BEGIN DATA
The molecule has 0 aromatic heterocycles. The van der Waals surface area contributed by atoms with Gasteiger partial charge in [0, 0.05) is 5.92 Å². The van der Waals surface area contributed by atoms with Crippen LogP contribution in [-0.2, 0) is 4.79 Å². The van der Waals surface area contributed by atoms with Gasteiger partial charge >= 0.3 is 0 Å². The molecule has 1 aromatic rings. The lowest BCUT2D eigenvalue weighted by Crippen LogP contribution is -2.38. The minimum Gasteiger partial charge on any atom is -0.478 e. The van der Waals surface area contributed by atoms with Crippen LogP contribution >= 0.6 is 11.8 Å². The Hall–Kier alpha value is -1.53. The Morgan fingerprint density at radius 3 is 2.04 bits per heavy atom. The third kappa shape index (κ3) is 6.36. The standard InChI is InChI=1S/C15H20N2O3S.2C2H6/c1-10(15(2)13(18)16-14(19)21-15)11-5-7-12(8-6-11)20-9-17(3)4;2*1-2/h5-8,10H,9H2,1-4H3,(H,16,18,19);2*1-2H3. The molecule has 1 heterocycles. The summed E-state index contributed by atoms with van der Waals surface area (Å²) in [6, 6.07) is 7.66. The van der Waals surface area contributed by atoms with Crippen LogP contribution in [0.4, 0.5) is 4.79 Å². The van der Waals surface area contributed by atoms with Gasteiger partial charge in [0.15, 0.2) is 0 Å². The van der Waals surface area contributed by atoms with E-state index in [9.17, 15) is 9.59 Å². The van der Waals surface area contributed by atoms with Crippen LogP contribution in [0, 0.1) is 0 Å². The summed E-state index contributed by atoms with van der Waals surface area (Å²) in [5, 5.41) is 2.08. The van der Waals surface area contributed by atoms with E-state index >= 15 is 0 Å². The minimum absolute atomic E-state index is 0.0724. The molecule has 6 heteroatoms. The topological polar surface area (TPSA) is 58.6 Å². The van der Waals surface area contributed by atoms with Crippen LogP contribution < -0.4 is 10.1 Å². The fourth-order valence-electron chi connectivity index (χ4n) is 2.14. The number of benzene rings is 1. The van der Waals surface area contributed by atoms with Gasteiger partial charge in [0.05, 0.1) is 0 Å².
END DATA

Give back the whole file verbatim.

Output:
The molecule has 0 aromatic heterocycles. The van der Waals surface area contributed by atoms with Gasteiger partial charge in [0, 0.05) is 5.92 Å². The van der Waals surface area contributed by atoms with Crippen LogP contribution in [-0.2, 0) is 4.79 Å². The van der Waals surface area contributed by atoms with Gasteiger partial charge >= 0.3 is 0 Å². The molecule has 1 aromatic rings. The lowest BCUT2D eigenvalue weighted by Crippen LogP contribution is -2.38. The minimum Gasteiger partial charge on any atom is -0.478 e. The van der Waals surface area contributed by atoms with Crippen LogP contribution >= 0.6 is 11.8 Å². The Hall–Kier alpha value is -1.53. The Morgan fingerprint density at radius 3 is 2.04 bits per heavy atom. The third kappa shape index (κ3) is 6.36. The standard InChI is InChI=1S/C15H20N2O3S.2C2H6/c1-10(15(2)13(18)16-14(19)21-15)11-5-7-12(8-6-11)20-9-17(3)4;2*1-2/h5-8,10H,9H2,1-4H3,(H,16,18,19);2*1-2H3. The molecule has 1 heterocycles. The summed E-state index contributed by atoms with van der Waals surface area (Å²) in [6, 6.07) is 7.66. The van der Waals surface area contributed by atoms with Crippen LogP contribution in [0.4, 0.5) is 4.79 Å². The van der Waals surface area contributed by atoms with Gasteiger partial charge in [0.15, 0.2) is 0 Å². The van der Waals surface area contributed by atoms with E-state index in [9.17, 15) is 9.59 Å². The van der Waals surface area contributed by atoms with Crippen LogP contribution in [0, 0.1) is 0 Å². The summed E-state index contributed by atoms with van der Waals surface area (Å²) in [5, 5.41) is 2.08. The van der Waals surface area contributed by atoms with E-state index >= 15 is 0 Å². The minimum absolute atomic E-state index is 0.0724. The molecule has 6 heteroatoms. The topological polar surface area (TPSA) is 58.6 Å². The van der Waals surface area contributed by atoms with Crippen LogP contribution < -0.4 is 10.1 Å². The fourth-order valence-electron chi connectivity index (χ4n) is 2.14. The number of benzene rings is 1. The van der Waals surface area contributed by atoms with Gasteiger partial charge in [0.05, 0.1) is 0 Å².